I remember watching a movie based on this book starring Richard Chamberlain. I actually quite enjoyed the film, though one of the major differences that I discovered between the film and the book is the inclusion of a beautiful white female. I guess that is what one really has to expect from Hollywood, particularly since there have been a lot of Hollywood movies that have been based on books of old and they have thrown in a girl because, well, a Hollywo
Sep 06, 2011 rated it it was amazing  ·  review of another edition
Perhaps my earliest enjoyable memory of reading (at first in translation). The exotic, other-worldly descriptions here- of places and people both, were utterly entrancing, and the presence of the map and the key it presented for the plot's progression kept my young self fascinated (and not because there were mountains on it called Sheba's Breasts... at least I hope not- there's some Freudian imagery now that I think about it). It's my feeling sometimes that I've come to overuse the term 'mythic' ...more
I was really torn about how to rate this book. On the one hand, it was a fun and thrilling adventure tale, the likes of which have been setting fire to the minds of young children with visions of exotic and far-flung locales for centuries. I can well imagine the delight with which this ripping yarn was received by the readers of the 1880s. On the other hand, there is just so much omnipresent racism throughout the entire story that I found it endlessly distracting and offputting.

King Solomon's Mi
Somehow the review I just wrote has disappeared , serves me right for trying to do it on my phone, so take 2
I was surprised I had never read this book, as I'm sure it was on my parents book shelves as I was growing up, but having just finished it, it was all new to me.
Parts of the book held me enthralled as I lived through every twist and turn, whilst other parts were almost glossed over and the action was over before it had begun. That said the book was overall very enjoyable, and I shall cer
Jan 14, 2018 rated it really liked it
Shelves: novels
The 19th century was full of excitement. Science was providing answers to ancient mysteries while European explorers were busy opening up the most remote areas of the planet to Western knowledge. There remained much to discover. Ruins such as those of the Maya had only been investigated by Europeans for a few decades prior to the publication of King Solomon's Mines in 1880, while David Livingstone had crossed Africa on foot only 24 years earlier. Encounters with native populations were particula ...more
Aug 19, 2015 rated it really liked it
In the late nineteenth century, Alan Quatermain is a big game hunter in Africa. He is approached by two men, Good, a sailor without a job, and Henry Curtis. Curtis is seeking his brother, who went searching for a treasure which Quatermain has a crude map to, and the three of them set out seeking the brother and the treasure. This entails crossing an expanse of desert considered impossible to cross, and then mountains, also impossible. They set out with three African servants, determined to find ...more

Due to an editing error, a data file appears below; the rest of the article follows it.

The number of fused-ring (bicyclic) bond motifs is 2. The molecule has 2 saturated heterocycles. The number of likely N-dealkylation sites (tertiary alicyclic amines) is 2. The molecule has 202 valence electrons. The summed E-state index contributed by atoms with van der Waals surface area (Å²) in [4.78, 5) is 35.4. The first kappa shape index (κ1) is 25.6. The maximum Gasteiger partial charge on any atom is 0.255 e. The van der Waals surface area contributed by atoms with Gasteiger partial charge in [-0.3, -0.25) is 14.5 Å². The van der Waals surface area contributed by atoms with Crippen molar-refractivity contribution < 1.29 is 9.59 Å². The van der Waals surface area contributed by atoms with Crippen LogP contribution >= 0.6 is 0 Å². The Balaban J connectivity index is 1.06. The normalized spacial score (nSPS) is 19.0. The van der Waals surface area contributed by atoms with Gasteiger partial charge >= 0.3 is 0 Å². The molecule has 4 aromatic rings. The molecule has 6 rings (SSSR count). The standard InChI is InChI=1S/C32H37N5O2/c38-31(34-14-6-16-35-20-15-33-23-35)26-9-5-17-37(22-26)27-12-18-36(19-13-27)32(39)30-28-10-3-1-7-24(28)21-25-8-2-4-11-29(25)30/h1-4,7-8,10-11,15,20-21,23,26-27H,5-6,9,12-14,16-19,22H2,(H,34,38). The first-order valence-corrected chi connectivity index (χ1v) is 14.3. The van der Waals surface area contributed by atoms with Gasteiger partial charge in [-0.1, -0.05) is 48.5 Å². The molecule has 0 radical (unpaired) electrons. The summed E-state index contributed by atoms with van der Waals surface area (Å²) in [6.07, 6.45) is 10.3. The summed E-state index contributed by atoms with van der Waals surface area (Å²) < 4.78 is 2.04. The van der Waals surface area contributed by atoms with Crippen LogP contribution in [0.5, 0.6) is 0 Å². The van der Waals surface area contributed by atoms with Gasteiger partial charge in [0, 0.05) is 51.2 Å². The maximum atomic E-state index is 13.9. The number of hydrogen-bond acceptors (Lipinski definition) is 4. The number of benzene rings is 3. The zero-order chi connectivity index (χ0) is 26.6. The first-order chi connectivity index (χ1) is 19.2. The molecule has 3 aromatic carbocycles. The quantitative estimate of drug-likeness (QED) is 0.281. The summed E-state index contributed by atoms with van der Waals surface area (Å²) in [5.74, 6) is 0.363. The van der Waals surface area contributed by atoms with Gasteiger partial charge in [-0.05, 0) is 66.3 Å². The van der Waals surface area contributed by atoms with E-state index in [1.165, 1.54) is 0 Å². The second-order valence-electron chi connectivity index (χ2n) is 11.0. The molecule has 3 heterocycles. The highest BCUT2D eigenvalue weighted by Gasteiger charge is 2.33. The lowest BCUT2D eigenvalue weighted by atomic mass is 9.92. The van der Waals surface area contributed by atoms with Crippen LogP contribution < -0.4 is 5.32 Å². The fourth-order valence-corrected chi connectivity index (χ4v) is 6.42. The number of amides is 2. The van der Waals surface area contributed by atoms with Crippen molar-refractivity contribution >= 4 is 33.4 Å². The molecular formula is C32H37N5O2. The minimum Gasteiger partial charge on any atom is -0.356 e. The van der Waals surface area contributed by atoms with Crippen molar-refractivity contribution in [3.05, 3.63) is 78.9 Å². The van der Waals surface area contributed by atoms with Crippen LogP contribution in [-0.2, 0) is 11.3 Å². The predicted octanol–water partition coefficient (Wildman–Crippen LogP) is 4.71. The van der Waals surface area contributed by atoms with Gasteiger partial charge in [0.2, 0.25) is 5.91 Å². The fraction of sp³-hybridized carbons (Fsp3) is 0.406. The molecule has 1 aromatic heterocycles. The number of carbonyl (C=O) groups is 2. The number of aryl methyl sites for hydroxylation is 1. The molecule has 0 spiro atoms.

George (BuriedInBooks)
Wow this book was awesome!

King Solomon’s mines is a classic which has been on my to read list for a while and I finally got round to it. I have a physical copy as well as a copy on my kindle which made it easier for me.

Kings Solomon’s Mines was written by H. Rider Haggard and was first published in 1885.

The main protagonist of the book is Allan Quatermain. Allan is a hunter and adventurer who is employed by Sir Henry Curtis with John Good as Royal Navy Captain. They set out to find Henry’s
Feb 23, 2014 rated it liked it  ·  review of another edition
Shelves: classics
If your favourite genre is "Action and Adventure", your all-time favourite book is Stevenson's "Treasure Island", you swear by "Indiana Jones" and "Temple Run" finds its icon in your mobile screen, this is THE book for you.
You will find everything that a good adventure story should have - a valiant group of people with strong moral and determination to indulge in all kinds of hunts - treasure, wild animals, witch (?), etc, ancient marauding tribal folks, tribal sacrifices, tribal attack, tribal
Vicky Hunt
I am more accustomed to handle a pen than a rifle, so I 'shan't' resist polishing the sharp spear in this tale.
This 1885 Lost World tale of a treasure hunter on the 'Dark Continent' was the first in the genre, and a forerunner of such the likes of Indiana Jones, Laura Croft, and even Tarzan of the silent film era. It is well-loved and for many good reasons highly to be recommended.

"I am more accustomed to handle a rifle than a pen."

"A sharp spear," runs the Kukuana saying, "needs no polish";

Jun 26, 2017 rated it liked it
This is a 3.5 star for me, the middle portion really dragged on quite a bit but besides that I really enjoyed this novel.
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Goodreads Librari...: wrong language introduction 2 10 Apr 22, 2020 05:50PM  
Solomon Mines - H. Rider Haggard 1 7 Jun 19, 2019 10:59PM  
Reading 1001: King Solomon's Mines by H. Rider Haggard 2 15 Sep 12, 2018 02:10AM  
IRP #4 Matt Lemanski 1 7 Jan 06, 2018 12:50AM  
AoM Essential Man...: King Solomon's Mines 2 17 Jul 22, 2017 06:41AM  
African Historica...: Literature and African History 15 11 Oct 29, 2016 03:08AM  
Colonialism and Racism in the Novel 4 97 May 18, 2015 02:06AM  

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Sir Henry Rider Haggard, KBE was an English writer of adventure novels set in exotic locations, predominantly Africa, and the creator of the Lost World literary genre. His stories, situated at the lighter end of the scale of Victorian literature, continue to be popular and influential. He was also involved in agricultural reform and improvement in the British Empire.

His breakout novel was King So

Other books in the series

Allan Quatermain (1 - 10 of 15 books)
  • Allan Quatermain (Allan Quatermain #2)
  • Maiwa's Revenge Or The War Of The Little Hand (Allan Quatermain #3)
  • Allan's Wife (Allan Quatermain #4)
  • Marie (Allan Quatermain #5)
  • Child of Storm (Allan Quatermain #6)
  • Allan and the Holy Flower (Allan Quatermain #7)
  • The Ivory Child (Allan Quatermain #8)
  • Finished (Allan Quatermain #9)
  • The Ancient Allan (Allan Quatermain #10)
  • She and Allan (Allan Quatermain #11)